What is Stochastic Screening?
What is stochastic screening, and how does it differ from conventional halftone screening? It’s a question commercial printers often hear.
The word “stochastic” means: “Randomly determined; having a random probability distribution or pattern that may be analyzed statistically but may not be predicted precisely”, and it’s at the heart of the difference between the two printing processes.
Stochastic screening (also frequently referred to as FM (frequency modulated) screening) developed in the 1970s. Stochastic screening is a commercial printing method that produces more lifelike tonal representations, and a broader CYMK color gamut than traditional halftone, or AM (amplitude modulated) screening does not.The Stochastic Screening Method
In the stochastic screening method, the frequency of dots being applied is increased or reduced in relation to the tonality of the image which results in higher quality prints. These dots are also applied in a pseudo-random “weave” pattern which prevents the moiré effect and rosette patterns associated with traditional conventional screening methods.
The random dot sizes used in stochastic screening can be as small as 10 micrometers to produce images that are of comparable quality to photographic prints.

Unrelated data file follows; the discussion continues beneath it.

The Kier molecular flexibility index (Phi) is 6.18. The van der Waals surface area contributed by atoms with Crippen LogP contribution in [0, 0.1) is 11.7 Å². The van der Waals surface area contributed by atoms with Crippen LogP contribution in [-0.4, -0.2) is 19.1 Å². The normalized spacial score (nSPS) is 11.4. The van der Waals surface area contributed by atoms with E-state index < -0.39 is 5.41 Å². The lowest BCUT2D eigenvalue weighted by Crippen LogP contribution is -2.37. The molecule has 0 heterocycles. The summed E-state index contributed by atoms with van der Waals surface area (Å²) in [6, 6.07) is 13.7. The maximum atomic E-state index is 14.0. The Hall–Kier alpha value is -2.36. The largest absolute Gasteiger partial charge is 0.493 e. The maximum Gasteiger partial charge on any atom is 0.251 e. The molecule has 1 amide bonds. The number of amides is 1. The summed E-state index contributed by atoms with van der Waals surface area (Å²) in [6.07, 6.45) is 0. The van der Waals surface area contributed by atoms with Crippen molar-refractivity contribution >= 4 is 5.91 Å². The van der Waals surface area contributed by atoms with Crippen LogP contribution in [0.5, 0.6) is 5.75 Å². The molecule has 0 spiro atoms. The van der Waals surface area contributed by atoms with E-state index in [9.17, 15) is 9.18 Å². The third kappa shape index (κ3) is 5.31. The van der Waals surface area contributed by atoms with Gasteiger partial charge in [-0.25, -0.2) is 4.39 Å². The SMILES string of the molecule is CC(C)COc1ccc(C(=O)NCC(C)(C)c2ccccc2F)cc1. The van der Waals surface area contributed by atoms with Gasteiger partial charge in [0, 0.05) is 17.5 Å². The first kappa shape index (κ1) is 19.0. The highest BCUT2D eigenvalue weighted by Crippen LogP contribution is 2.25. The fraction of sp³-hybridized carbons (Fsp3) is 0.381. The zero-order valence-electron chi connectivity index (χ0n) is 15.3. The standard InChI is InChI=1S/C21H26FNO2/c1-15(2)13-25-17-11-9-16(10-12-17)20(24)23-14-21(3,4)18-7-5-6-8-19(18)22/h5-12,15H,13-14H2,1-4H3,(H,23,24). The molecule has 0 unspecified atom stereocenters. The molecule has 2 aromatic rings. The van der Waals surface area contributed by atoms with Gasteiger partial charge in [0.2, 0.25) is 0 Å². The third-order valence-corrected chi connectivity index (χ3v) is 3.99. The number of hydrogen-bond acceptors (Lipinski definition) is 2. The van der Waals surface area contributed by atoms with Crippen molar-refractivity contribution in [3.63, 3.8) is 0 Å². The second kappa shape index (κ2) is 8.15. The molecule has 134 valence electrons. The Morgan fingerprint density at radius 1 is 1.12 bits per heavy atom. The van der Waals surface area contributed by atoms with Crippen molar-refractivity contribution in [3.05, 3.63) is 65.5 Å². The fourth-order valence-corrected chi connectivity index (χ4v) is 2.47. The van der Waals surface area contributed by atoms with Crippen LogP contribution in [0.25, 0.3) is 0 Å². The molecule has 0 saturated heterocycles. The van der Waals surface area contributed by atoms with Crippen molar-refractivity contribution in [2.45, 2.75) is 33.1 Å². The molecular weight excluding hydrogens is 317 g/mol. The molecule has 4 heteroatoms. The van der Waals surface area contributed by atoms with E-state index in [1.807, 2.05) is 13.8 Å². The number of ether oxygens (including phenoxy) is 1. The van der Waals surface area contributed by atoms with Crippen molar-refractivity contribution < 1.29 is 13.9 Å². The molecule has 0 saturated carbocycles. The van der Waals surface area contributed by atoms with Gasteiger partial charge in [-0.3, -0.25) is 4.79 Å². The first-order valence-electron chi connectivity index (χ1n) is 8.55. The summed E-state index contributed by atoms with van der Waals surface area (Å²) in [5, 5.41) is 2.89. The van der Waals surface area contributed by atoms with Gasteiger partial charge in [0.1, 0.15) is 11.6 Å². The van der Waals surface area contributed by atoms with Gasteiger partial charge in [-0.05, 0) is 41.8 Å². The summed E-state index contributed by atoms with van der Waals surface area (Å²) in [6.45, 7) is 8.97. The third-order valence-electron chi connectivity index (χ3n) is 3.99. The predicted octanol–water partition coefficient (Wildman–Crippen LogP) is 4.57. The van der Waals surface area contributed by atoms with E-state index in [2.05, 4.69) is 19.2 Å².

The smaller dot size and random application technique used in stochastic screening also result in better light filtering than is achievable when using the traditional AM screening method. In short, stochastic screening does a better job of preventing the “whiteness” of the printing paper from bleeding through the ink. The result is richer, more vibrant color representations.
In recent years, advancements in the computer-to-plate technology have led to an even higher level of detail, and a wider color palate. Stochastic screening also uses up to 10% less ink than AM screen printing which can have a significant impact on the cost of high-run print jobs.Is Stochastic screening the Right Choice for Your Needs?
The answer to this question depends on several factors including your artwork(solids), the specific artwork to be printed (jewelry, livestock or facials), and the intended use of your printed materials. Stochastic screening does a better job of rendering accurate flesh tones and detail in shadow areas so if your artwork includes these elements, stochastic screening may be a better choice than traditional AM screening methods.
When choosing a commercial printer, keep in mind that stochastic screening requires an extremely clean proofing environment, because even microscopic dust particles can leave an impression on the proof.
In the Dallas / Fort Worth area, call Brumley Printing Company at 817-336-5551 to learn if stochastic screening is the right choice for your upcoming printing needs.